I’m dressing up as a chassid for Purim and I plan to wear tzitzit.
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The main halachic rationales given for women not to wear tzitzit voluntarily are keli gever, cross-dressing, and yuhara, spiritual aggrandizement. (See more here and here.) Although there is some debate about it and it is often frowned upon, Rema (O.C. 696:8) does allow for cross-dressing for adding to rejoicing on Purim. Since they are being worn as part of a costume, the tzitzit would not fall under the category of yuhara, either.
If the tzitzit belong to you, then reciting a beracha would depend on your usual custom regarding berachot on voluntary mitzva observance and on whether you actually intend to fulfill the mitzva of tzitzit by wearing them.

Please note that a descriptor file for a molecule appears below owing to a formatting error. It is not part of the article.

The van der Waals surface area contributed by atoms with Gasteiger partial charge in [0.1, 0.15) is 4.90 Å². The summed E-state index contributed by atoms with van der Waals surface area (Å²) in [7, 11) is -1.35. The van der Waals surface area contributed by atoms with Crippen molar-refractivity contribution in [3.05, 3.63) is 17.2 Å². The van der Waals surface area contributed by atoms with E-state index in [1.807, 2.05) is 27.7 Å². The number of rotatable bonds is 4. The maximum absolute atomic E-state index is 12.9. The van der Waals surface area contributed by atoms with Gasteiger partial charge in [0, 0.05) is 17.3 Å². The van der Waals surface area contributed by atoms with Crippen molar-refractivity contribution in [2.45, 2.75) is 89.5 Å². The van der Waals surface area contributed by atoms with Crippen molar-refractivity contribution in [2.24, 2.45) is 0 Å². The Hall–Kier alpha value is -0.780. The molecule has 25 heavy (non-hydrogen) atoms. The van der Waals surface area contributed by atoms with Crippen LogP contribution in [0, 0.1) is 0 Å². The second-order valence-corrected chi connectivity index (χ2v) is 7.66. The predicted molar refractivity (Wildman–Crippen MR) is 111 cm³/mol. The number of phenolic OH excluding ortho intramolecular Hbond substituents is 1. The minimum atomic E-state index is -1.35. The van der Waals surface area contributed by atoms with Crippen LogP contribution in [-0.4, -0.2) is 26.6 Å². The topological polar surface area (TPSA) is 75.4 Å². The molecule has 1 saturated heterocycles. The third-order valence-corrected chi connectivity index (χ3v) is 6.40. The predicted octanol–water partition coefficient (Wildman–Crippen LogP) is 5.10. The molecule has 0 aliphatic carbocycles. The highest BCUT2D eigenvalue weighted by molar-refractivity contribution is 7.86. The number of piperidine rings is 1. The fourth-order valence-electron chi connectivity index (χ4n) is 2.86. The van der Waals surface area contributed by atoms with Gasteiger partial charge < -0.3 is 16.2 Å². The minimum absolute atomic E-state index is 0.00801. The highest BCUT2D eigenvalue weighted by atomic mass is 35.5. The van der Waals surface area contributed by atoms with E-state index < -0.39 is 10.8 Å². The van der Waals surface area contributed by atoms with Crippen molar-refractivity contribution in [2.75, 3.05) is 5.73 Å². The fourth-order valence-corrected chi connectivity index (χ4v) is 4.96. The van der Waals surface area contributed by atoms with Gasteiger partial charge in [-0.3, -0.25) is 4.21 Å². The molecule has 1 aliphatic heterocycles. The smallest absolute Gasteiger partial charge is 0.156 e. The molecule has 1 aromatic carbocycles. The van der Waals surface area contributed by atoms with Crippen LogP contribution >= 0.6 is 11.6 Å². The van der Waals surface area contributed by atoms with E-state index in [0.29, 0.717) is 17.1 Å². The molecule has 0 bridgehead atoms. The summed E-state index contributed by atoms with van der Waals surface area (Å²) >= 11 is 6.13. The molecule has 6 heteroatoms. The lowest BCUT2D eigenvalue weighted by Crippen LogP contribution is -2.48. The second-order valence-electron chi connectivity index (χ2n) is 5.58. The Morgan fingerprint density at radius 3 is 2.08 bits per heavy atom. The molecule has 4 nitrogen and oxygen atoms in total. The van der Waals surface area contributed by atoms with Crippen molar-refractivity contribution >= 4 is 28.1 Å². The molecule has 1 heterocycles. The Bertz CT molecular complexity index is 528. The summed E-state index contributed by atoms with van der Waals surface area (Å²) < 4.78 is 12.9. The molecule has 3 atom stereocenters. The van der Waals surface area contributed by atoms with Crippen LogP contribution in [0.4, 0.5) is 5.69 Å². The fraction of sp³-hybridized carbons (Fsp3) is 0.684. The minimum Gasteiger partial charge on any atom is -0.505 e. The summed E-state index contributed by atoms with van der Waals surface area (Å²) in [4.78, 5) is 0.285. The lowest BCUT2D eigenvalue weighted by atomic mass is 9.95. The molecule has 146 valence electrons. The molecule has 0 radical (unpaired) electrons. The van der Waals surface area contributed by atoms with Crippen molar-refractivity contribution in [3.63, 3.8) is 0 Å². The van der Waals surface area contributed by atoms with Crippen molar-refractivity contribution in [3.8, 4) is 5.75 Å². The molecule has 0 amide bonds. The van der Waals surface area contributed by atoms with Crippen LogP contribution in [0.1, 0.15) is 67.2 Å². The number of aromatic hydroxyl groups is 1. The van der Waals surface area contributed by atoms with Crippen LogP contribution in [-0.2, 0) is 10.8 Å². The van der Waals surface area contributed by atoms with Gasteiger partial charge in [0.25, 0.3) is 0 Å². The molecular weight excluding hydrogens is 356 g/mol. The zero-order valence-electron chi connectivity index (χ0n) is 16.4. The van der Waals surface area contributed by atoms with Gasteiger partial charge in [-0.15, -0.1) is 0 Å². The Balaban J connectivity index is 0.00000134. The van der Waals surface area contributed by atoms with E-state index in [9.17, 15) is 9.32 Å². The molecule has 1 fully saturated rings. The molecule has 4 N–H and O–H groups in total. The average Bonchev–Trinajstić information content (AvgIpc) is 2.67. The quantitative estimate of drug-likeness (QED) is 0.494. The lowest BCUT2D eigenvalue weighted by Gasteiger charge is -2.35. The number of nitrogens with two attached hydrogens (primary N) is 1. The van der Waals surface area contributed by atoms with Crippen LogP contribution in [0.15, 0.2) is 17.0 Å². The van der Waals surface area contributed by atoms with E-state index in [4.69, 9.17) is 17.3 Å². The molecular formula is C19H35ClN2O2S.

If, however, you are borrowing the tzitzit for your costume, then you do not recite a beracha. Here’s why:
The Torah (Devarim 22:12) refers to the four-cornered garment upon which the tzitzit are tied as “kesutecha,” “your cloak.” The Talmud (Chullin 136a) takes “your” to exclude borrowed four-cornered garments from the obligation of tzitzit, and Tosafot infer that one should also not recite a beracha over borrowed garments with tzitzit (unless the loan is long-term).
Though Shulchan Aruch rules that one should recite a beracha in this case, commentators explain that this applies when we can presume that the garment was lent for the purpose of performing the mitzva of tzitzit, in which case we construe the loan as a sort of temporary gift in order to enable mitzva performance (Mishna Berura 14:11). Lending tzitzit for a Purim costume would not fall under this ruling.
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